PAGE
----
Source told Reuters on Friday that the Malaysian military has radar data indicating that Flight 370 may have deliberately flown hundreds of miles off course, raising the possibility of sabotage or hijacking.
"What we can say is we are looking at sabotage, with hijack still on the cards," a senior Malaysian police official told Reuters.
The data reportedly shows that Flight 370 abandoned its scheduled Beijing-bound course and instead headed west, towards India's Andaman Islands.
Two sources said an unidentified aircraft that investigators believe was Flight MH370 was following a route between navigational waypoints when it was last plotted on military radar off the country's northwest coast.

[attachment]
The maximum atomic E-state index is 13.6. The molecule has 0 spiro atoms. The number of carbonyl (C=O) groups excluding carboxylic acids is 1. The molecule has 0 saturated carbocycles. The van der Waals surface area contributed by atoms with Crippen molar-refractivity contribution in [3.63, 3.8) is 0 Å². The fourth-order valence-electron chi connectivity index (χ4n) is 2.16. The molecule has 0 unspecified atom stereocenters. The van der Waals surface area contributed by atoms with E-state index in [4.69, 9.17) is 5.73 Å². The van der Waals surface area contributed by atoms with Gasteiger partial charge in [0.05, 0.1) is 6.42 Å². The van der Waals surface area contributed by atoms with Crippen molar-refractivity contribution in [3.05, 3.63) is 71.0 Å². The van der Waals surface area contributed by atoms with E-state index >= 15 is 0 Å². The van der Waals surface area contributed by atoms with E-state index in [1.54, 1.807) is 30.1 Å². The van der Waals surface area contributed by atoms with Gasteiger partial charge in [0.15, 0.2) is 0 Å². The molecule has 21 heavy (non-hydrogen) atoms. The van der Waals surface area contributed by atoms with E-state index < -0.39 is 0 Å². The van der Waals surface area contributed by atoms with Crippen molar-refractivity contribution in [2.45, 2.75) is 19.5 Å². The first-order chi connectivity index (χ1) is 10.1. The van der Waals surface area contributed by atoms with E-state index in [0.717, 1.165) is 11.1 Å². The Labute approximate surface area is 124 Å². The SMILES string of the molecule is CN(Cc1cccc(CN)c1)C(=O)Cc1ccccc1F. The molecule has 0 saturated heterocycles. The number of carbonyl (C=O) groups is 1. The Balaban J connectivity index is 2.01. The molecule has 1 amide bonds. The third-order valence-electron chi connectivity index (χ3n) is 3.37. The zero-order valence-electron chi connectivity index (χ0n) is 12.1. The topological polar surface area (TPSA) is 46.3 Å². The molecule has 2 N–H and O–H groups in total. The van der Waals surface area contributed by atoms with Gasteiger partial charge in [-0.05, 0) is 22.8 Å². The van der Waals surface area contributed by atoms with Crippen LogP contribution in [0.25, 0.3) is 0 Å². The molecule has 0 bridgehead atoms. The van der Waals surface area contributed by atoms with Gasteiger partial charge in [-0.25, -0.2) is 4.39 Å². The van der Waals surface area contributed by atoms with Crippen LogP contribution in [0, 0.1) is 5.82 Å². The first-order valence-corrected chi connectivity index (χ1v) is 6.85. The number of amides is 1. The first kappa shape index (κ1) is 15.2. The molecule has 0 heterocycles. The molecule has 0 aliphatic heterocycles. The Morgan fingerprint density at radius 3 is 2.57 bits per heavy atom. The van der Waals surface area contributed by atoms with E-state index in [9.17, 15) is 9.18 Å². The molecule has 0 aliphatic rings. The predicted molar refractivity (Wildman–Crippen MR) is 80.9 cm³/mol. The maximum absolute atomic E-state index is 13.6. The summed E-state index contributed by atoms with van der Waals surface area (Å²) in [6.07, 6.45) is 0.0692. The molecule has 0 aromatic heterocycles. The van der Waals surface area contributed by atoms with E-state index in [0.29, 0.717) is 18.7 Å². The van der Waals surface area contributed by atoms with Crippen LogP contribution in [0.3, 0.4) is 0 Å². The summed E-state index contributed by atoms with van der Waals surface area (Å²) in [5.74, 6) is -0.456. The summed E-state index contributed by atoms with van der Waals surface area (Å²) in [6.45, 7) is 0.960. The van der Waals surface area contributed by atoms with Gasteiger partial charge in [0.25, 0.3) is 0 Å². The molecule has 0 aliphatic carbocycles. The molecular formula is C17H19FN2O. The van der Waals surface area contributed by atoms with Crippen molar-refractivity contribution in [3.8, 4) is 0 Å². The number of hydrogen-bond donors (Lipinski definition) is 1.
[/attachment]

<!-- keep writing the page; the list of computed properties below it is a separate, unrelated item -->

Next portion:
This indicates that it was either being flown by the pilots or someone with knowledge of those waypoints, the sources said.
The Reuters report seems to correspond with a story in Friday's Wall Street Journal, which cited sources saying the plane flew for more than five hours after vanishing from radar.
According to the Journal's report, Flight 370 repeatedly "pinged" its location to satellites that transmitted data to Boeing. Malaysia Airlines didn't purchase a package that would have allowed them access to the satellite system's data, according to Boeing.
The Journal's sources said that, if the plane stayed in the air for the full five hours, it could have traveled more than 2,200 nautical miles.
[Image via Getty]